Re: [BUG] [PATCH] [RFC] garbage instead of zeroes in UFS

From: Evgeniy Dushistov
Date: Thu Dec 28 2006 - 10:59:41 EST

[sorry for delay with answer]

On Wed, Dec 20, 2006 at 09:35:55PM -0800, Andrew Morton wrote:
> I know nothing of UFS, but here goes..
> > Looks like this is the problem, which point Al Viro some time ago:
> > when we allocate block(in this situation 16K) we mark as new
> > only one fragment(in this situation 2K),
> Do you mean:
> ufs's get_block callback allocates 16k of disk at a time, and links that
> entire 16k into the file's metadata. But because get_block is called for
> only a single buffer_head (a 2k buffer_head in this case?) we are only
> able to tell the VFS that this 2k is buffer_new().
> So when ufs_getfrag_block() is later called to map some more data in the
> file, and when that data resides within the remaining 14k of this
> fragment, ufs_getfrag_block() will incorrectly return a !buffer_new()
> buffer_head.

> If that is correct, it seems like a fairly easy-to-trigger bug. Perhaps
> it only happens when we're filling in file holes for some reason?
when we filling file hole with size >=16K(in this case),
or extend big enough file(big - we use indirect, double indirect and so
on blocks).

> Or perhaps this bad data can be accessed simply by extending the file with
> ftruncate and then reading shortly beyond the previous end-of-file?
> > I don't see _right_ way to do nullification of whole block,
> > if use inode page cache, some pages may be outside of inode limits
> > (inode size),
> > and will be lost;
> Using the per-inode pagecache is certainly more efficient than perfroming
> synchronous writes via blockdev pagecache and then reading the blocks back
> into the inode pagecache!
> It'd be fairly straightforward to do this for blocks which are inside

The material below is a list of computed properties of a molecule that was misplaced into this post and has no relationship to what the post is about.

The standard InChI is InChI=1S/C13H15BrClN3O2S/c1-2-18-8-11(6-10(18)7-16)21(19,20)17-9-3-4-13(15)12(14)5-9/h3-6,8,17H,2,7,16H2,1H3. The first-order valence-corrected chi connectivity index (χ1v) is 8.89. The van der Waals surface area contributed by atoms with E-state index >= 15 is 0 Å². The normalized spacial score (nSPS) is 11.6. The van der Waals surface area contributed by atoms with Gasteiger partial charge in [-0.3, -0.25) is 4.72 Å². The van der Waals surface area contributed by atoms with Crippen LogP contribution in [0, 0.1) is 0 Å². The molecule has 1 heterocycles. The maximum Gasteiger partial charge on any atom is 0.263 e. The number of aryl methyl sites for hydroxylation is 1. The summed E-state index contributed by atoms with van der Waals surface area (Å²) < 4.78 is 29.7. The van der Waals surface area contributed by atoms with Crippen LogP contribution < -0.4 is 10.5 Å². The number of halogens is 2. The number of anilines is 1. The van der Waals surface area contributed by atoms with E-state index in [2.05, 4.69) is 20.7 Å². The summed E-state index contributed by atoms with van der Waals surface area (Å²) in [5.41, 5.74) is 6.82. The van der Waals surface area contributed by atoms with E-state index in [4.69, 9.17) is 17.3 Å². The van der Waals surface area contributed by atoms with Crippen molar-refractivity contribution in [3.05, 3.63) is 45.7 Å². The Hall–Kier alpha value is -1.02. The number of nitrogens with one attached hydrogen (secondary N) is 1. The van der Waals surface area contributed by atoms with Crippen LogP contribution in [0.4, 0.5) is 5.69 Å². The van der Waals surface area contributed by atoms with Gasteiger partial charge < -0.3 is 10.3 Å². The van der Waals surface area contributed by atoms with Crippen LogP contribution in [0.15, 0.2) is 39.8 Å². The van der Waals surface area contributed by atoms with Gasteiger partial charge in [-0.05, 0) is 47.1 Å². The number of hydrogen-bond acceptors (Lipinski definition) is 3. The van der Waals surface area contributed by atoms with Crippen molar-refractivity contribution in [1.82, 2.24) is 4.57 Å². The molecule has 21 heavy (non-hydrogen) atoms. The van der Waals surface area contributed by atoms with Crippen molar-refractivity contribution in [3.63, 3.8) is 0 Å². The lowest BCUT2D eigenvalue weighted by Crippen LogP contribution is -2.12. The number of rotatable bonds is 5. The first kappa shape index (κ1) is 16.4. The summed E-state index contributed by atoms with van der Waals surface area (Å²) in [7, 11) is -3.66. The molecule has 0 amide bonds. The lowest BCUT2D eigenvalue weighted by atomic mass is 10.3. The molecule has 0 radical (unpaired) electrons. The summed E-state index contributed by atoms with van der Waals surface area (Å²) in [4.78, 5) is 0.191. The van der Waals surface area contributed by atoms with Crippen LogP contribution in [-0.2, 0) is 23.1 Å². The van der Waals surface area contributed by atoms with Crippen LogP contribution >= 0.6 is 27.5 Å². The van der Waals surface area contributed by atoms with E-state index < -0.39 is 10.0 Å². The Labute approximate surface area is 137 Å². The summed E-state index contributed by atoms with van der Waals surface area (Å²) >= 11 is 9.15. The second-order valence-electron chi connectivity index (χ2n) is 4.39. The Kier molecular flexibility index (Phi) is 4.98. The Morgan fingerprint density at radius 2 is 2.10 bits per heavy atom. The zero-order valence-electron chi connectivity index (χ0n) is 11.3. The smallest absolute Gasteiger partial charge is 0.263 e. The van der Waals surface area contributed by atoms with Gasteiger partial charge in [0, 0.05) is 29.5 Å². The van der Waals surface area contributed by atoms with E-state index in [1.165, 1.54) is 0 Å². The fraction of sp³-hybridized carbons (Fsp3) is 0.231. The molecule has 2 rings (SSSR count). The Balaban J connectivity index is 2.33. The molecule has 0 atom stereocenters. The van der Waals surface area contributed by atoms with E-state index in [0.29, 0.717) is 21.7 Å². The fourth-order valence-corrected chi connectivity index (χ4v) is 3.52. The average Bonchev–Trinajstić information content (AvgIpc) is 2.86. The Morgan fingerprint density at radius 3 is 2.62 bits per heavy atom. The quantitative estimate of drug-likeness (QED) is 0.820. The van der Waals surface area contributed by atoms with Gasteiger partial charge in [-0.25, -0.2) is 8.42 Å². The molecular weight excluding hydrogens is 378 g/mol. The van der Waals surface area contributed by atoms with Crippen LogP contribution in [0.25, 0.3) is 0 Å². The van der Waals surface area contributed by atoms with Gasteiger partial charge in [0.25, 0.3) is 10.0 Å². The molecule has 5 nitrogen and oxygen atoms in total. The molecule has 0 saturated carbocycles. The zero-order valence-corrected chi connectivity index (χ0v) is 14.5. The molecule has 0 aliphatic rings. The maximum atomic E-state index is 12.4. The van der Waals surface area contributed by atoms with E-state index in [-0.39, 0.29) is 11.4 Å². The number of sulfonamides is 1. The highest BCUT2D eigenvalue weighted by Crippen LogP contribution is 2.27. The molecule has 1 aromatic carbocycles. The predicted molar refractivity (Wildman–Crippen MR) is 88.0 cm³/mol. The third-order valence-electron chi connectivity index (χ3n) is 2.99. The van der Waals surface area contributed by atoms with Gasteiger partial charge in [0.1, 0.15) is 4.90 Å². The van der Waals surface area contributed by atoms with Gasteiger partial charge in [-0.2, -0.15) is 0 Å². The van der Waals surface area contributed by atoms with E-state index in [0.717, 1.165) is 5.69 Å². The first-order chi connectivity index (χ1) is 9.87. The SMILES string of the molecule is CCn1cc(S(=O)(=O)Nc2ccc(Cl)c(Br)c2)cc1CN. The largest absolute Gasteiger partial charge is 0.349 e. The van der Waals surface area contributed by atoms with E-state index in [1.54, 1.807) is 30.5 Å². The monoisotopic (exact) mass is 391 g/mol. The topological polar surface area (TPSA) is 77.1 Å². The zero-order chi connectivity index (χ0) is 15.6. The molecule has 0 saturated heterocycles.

> i_size (ie: filling in file holes): populate pagecache, zero it, mark it
> dirty.
> For pages which are presently outside i_size things are a bit more risky -
> they're not really legal and can't in theory be written out. Or might not
> be written out. Although from a quick look at the writeback code, it might
> all just work.
> However a cleaner solution might be to remember, on a per-inode basis, what
> the filesystem's view is of the current file size. Then implement
> inode_operations.setattr() and if someone extends the file, we know that
> this will expose the uninitialised blocks outside the old file-size to
> reads, so now is the time to instantiate that dirty, zero-filled pagecache
> to cover the tail of the last fragment.
> Is all a bit tricky.

I see the two places:
inode_ops.setattr and
where inode size can be changed, and we should say
"hey, we have pages outside of inode lets fill them with zeroes".

But there is one problem, as can I see(may be I missed something?):
functions from ufs address_space_operations like prepare_write,
writepage are called with page in locked state,
and deadlock may appear, when for example msync will be called
for page "0" and another msync will be called for page "1",
and prepare_write for "0" will try nullify pages "0", "1", "2" and "3"
(The similar code[populate cache and modify pages],
used for reallocate fragments, but due to nature of ufs such situation
is impossible).

So it will be funny implement, debug and use such code.

> > if use blockdev page cache it is possible to zeroize real data,
> > if later inode page cache will be used.
> >
> > The simpliest way, as can I see usage of block device page cache,
> > but not only mark dirty, but also sync it during "nullification".
> That'll work. How bad is this change from a performance point-of-view?

You suggest any particular benchmark?
I use my simple tests collection, which I used for check
that create,open,write,read,close works on ufs, and I see that
this patch makes ufs code 18% slower then before.


To unsubscribe from this list: send the line "unsubscribe linux-kernel" in
the body of a message to majordomo@xxxxxxxxxxxxxxx
More majordomo info at
Please read the FAQ at